Jan 10, 2008

Rapid Rhetoric: VILLANELLE

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Raphael's depiction of Plato defining the difference between true and false rhetoric This is an irregular feature - both in frequency and oddness - dedicated to a word I came across that I have never previously used.

villanelle (vill-eh-NELL) n. a 19-line poem that consists of five tercets and a quatrain, with the first and third lines of the first tercet repeated alternately as a refrain closing the succeeding stanzas and then joined as the final couplet of the quatrain.

Derived from the feminine form of the Italian word villanella ("rustic"), the villanelle has its roots in traditional peasant dances that were accompanied by singing, in an era in which people did not concern themselves with items like HDMI switches. One of the most famouus English examples of the villanelle is the Dylan Thomas poem “Do Not Go Gentle into That Good Night”:

Do not go gentle into that good night,
Old age should burn and rave at close of day;
Rage, rage against the dying of the light.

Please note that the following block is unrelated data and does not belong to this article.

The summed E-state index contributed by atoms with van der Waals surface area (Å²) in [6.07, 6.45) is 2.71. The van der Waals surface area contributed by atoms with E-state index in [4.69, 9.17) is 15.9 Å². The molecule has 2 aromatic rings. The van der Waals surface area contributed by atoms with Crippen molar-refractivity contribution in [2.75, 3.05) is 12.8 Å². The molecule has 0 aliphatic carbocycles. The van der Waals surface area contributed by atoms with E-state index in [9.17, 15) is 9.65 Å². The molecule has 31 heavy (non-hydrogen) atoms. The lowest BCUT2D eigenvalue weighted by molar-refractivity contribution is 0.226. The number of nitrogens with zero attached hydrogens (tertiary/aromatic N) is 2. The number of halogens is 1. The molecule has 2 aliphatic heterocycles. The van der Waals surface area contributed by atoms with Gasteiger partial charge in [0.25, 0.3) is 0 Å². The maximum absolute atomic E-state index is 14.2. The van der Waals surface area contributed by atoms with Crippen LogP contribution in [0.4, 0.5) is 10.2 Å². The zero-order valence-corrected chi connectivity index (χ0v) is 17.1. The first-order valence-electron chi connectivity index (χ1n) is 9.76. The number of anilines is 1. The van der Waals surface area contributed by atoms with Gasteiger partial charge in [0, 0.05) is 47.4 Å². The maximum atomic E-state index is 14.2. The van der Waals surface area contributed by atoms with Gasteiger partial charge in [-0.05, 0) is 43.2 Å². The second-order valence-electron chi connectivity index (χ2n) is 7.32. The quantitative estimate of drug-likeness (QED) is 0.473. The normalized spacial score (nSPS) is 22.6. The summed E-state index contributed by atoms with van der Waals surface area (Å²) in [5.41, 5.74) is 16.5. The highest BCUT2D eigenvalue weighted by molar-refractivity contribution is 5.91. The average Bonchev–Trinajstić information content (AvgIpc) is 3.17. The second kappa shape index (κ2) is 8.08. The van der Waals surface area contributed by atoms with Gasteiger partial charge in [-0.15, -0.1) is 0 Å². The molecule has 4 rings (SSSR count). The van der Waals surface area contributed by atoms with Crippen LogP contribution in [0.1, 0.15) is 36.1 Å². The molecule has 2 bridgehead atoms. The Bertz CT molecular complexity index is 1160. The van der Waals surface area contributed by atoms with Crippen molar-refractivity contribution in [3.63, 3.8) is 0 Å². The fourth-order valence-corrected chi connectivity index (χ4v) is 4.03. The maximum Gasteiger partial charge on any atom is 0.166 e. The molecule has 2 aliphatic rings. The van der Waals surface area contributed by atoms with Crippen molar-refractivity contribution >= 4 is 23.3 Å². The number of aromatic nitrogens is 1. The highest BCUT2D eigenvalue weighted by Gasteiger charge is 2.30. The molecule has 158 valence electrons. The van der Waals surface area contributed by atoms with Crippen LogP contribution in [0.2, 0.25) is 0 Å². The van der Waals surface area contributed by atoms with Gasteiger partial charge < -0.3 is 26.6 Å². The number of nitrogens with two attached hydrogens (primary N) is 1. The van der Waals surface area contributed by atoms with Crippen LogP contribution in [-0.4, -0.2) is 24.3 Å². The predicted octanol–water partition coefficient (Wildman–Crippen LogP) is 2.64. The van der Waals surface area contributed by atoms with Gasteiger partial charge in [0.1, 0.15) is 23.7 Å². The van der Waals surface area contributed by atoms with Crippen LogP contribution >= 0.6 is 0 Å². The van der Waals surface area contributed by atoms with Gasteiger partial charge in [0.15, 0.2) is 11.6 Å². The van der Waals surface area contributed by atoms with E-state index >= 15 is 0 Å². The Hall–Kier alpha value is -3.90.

Though wise men at their end know dark is right,
Because their words had forked no lightning they
Do not go gentle into that good night.

Good men, the last wave by, crying how bright
Their frail deeds might have danced in a green bay,
Rage, rage against the dying of the light.

Wild men who caught and sang the sun in flight,
And learn, too late, they grieved it on its way,
Do not go gentle into that good night.

Grave men, near death, who see with blinding sight
Blind eyes could blaze like meteors and be gay,
Rage, rage against the dying of the light.

And you, my father, there on the sad height,
Curse, bless me now with your fierce tears, I pray.
Do not go gentle into that good night.
Rage, rage against the dying of the light.

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